Dalmatian toadflax invasion after the High Park fire of 2012

Colorado’s Biological Control Program is part of the Conservation Services Division within the Colorado Department of Agriculture. Biological control, or biocontrol, is the use of living natural enemies to control pests, which can include insect pests or noxious weeds.

The Palisade Insectary, located in Palisade in the midst of peach orchards, is headquarters to the program, which got started back in 1945 when the peach farmers of the Grand Valley were confronted with the Oriental fruit moth or OFM, which threatened the local peach industry. A biocontrol agent was available and the Palisade Insectary got its start by rearing millions of them, small parasitic wasps known as Mac, to attack OFM larvae, killing them before they emerge as adult moths. The project was a success, which opened the door for further use of biocontrols to manage the state’s weeds and insect pests.

The insectary located in Palisade, Colo. and operated by the Colorado Department of Agriculture

The Palisade Insectary breaks our strategic biological control plan into implementation, monitoring and education, and we use these three components with all of our programs, new and old. The Insectary staff implements biocontrols by learning how to best release and establish agents and releasing them throughout the state. We rear a number of biological control organisms within our 14,000-square-foot building, two greenhouses and an acre of irrigated garden space. Once established in the field we can collect and redistribute some agents far more efficiently from naturally occurring populations than from laboratory-reared cultures. We monitor agent and pest populations in the field, allowing a measure of success and directed releases of biocontrol agents where most needed. We educate end users regarding availability and expectations for biological control.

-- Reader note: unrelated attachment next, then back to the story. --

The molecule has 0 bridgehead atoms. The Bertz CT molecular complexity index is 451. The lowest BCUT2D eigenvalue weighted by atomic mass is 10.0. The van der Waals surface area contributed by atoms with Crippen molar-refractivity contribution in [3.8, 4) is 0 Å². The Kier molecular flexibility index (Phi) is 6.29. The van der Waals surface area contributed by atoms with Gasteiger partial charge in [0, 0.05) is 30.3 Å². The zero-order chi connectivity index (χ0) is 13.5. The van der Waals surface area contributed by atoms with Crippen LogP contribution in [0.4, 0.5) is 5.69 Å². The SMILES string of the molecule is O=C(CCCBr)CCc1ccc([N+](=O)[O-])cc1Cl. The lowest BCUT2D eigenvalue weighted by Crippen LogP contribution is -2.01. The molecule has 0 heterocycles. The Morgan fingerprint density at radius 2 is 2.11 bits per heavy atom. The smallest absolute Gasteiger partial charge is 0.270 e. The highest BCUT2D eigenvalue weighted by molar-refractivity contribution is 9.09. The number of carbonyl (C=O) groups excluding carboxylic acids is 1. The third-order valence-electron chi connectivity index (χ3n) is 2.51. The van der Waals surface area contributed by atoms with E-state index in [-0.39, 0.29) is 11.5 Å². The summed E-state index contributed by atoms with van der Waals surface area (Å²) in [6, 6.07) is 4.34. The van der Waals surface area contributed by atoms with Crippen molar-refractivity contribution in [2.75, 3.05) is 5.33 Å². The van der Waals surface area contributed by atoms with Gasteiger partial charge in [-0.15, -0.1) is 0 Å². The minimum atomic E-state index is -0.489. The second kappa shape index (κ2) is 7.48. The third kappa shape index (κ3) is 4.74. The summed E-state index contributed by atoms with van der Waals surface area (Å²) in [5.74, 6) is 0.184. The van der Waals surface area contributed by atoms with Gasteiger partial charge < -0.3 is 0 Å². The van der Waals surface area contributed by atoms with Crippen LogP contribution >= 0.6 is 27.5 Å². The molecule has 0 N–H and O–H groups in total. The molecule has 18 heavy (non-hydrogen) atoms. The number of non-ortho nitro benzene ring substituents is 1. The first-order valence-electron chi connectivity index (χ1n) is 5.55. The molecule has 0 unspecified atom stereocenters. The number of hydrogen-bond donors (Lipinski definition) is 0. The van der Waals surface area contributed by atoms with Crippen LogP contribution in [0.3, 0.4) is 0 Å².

Fighting against Noxious Weeds

Field bindweed heavily infested with mites in later stages just before plant death

We distribute agents for use against some of Colorado’s most difficult weeds including yellow toadflax, Dalmatian toadflax, diffuse knapweed, spotted knapweed, Russian knapweed, leafy spurge, musk thistle, Canada thistle, puncturevine, tamarisk, and field bindweed. We also distribute agents for use against insect pests including OFM, emerald ash borer and Japanese beetle. The Biological Control Program is dynamic in that we take on new projects as biocontrol agents become available. As we take on new projects we also scale back on projects where we know the agents have been widely distributed in Colorado and are now self-sustaining in the field.

Scientific Specialists

All of our full-time staff members have bachelor’s degrees in biology or related fields. Some also hold graduate degrees in fields relevant to biological control. Each biocontrol target has a separate program with a program manager who specializes in the target.

Canada thistle with early summer form of the rust fungus, Puccinia punctiformis
  • Nina Louden is program manager for field bindweed biocontrol, musk thistle biocontrol and tamarisk biocontrol.
  • Karen Rosen is program manager for Canada thistle and has worked statewide on controlling Canada thistle since 2013.
  • Mike Racette manages the OFM project as well as puncturevine and the toadflaxes.
  • Sonya Daly manages the Russian knapweed biocontrol program and is a mapmaker for the Insectary.
  • Kristi Gladem directs a new program to rear agents for use against yellow starthistle. She also works on data management and has recently helped upgrade the Request-a-Bug program, which allows the public to receive biological control agents.